The Best Intentions

A cricket was hopping down our hall when the girls first caught sight of it. Recently, they have been on a quest to catch every bug they can find inside our house and release them safely outdoors. They spend hours peering into corners and under furniture to see if some little creature might have accidentally found its way into the house and be in need of their help to get back outside. So far this week they have rescued two crickets, one roly-poly and one tiny spider. 

This little cricket was proving to be quite the challenge. I could hear the girls’ tiny feet running down the hall. Their racing steps were then replaced by hushed whispers as they discussed their strategy, indicating whose hands should be cupped and how they were going to scoop the cricket into a soft piece of felt to transport it outside. “There – there – push it a little this way – darn it!” I heard Ella say. Hurried feet went padding down the hall in the opposite direction as the cricket chase resumed. 

Earlier in the day, we had been putting together their back-to-(online)-school supplies. Emma raced by to borrow a pencil from her pencil box, saying the cricket was stuck in a corner and they couldn’t get it out and they were going to nudge it out with the pencil.

I continued working, expecting to see them running to open the back door to release the cricket. But instead, I heard only silence. The silence was loud. Something was wrong.

I walked over to where they sat side by side in the living room. Tears were rolling down their cheeks. The pencil was clutched in Emma’s hand. The cricket’s body was motionless in Ella’s palm. “It’s dead,” they sobbed. “We tried to push it out – and we were trying to be gentle – but we smashed it,” Emma explained through her tears.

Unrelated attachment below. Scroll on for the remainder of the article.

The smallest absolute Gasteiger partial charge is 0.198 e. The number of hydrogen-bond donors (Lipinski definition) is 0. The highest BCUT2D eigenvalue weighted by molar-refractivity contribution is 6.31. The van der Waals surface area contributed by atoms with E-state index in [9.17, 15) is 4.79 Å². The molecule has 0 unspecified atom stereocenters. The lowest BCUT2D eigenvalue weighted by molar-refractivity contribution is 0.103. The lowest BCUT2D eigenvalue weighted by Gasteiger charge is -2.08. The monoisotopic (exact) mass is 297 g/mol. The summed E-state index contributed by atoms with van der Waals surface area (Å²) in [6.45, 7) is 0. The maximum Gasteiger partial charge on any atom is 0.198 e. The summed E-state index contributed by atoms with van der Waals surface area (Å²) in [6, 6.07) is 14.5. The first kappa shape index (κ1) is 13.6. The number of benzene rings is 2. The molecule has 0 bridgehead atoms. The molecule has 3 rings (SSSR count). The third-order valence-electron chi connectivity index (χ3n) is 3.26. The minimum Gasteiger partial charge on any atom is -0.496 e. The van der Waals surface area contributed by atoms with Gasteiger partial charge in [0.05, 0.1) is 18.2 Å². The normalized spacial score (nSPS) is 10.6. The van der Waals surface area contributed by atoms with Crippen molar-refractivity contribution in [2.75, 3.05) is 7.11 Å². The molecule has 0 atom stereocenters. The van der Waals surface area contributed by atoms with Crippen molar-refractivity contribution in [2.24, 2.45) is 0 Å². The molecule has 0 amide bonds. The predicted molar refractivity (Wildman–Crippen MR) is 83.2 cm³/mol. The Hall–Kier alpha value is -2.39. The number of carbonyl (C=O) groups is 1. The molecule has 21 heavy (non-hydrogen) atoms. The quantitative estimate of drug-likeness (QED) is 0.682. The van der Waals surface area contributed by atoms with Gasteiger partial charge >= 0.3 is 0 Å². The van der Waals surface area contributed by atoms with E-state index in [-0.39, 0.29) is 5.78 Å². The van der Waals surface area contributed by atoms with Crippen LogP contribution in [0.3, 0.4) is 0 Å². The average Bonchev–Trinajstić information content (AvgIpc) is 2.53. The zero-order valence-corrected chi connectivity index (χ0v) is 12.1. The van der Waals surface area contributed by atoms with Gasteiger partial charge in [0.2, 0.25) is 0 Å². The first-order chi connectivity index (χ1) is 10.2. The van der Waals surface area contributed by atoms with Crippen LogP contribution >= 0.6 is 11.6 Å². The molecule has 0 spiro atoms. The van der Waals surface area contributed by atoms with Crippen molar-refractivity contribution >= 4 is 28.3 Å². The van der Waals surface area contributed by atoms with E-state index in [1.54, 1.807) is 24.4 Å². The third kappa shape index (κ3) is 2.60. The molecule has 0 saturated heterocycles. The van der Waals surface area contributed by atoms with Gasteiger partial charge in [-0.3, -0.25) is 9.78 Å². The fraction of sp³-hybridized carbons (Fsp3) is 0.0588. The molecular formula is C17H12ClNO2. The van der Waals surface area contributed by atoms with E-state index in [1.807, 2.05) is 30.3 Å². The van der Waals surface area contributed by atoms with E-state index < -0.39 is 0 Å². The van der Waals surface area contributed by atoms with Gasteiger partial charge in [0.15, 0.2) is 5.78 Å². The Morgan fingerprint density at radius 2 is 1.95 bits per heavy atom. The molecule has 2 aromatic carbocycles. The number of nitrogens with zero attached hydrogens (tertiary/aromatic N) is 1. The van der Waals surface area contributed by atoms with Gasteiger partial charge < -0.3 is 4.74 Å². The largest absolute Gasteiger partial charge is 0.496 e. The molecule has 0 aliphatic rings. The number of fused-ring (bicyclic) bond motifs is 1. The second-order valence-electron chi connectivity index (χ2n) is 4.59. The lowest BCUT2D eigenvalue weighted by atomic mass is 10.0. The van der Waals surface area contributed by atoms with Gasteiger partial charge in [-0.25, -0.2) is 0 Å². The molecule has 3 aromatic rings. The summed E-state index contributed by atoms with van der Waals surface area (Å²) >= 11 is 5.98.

Even with the best intentions, mistakes happen. Thankfully, they also offer us the most direct access we can get to discovery, learning and improvement. 

I listened to the girls reflecting and correcting:

“Maybe next time we should just wait patiently.”

“Let’s go bury the cricket in the backyard and put a flower on top.” 

“I’ll write a note about how it was a very nice cricket with this pencil.”

“Now we know to be extra gentle.”

Mistakes are opportunities for people willing to learn and grow from their experiences.

Author: Alyssa Forcehimes, PhD

An expert in behavior change, substance use disorders and empathic communication, Dr. Alyssa Forcehimes serves as President of The Change Companies® and Train for Change Inc.® She lives in Arizona with her husband and two daughters.